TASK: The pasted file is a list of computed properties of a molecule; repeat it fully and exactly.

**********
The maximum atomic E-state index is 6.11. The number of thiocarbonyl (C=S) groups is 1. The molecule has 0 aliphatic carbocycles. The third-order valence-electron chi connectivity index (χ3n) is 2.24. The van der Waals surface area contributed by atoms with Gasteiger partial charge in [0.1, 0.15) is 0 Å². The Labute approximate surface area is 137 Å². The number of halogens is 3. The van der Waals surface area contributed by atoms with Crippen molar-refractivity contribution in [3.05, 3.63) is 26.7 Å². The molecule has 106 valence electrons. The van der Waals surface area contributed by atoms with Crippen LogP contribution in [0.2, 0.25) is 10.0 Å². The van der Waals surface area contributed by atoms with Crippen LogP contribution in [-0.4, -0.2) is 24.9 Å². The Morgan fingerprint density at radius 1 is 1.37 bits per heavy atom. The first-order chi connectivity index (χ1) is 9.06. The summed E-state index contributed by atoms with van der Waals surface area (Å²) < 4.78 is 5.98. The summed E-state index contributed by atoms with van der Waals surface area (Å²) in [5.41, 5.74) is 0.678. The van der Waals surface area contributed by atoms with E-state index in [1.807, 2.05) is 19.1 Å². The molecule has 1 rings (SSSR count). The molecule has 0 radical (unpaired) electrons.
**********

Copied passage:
The maximum atomic E-state index is 6.11. The number of thiocarbonyl (C=S) groups is 1. The molecule has 0 aliphatic carbocycles. The third-order valence-electron chi connectivity index (χ3n) is 2.24. The van der Waals surface area contributed by atoms with Gasteiger partial charge in [0.1, 0.15) is 0 Å². The Labute approximate surface area is 137 Å². The number of halogens is 3. The van der Waals surface area contributed by atoms with Crippen molar-refractivity contribution in [3.05, 3.63) is 26.7 Å². The molecule has 106 valence electrons. The van der Waals surface area contributed by atoms with Crippen LogP contribution in [0.2, 0.25) is 10.0 Å². The van der Waals surface area contributed by atoms with Crippen LogP contribution in [-0.4, -0.2) is 24.9 Å². The Morgan fingerprint density at radius 1 is 1.37 bits per heavy atom. The first-order chi connectivity index (χ1) is 9.06. The summed E-state index contributed by atoms with van der Waals surface area (Å²) < 4.78 is 5.98. The summed E-state index contributed by atoms with van der Waals surface area (Å²) in [5.41, 5.74) is 0.678. The van der Waals surface area contributed by atoms with E-state index in [1.807, 2.05) is 19.1 Å². The molecule has 1 rings (SSSR count). The molecule has 0 radical (unpaired) electrons.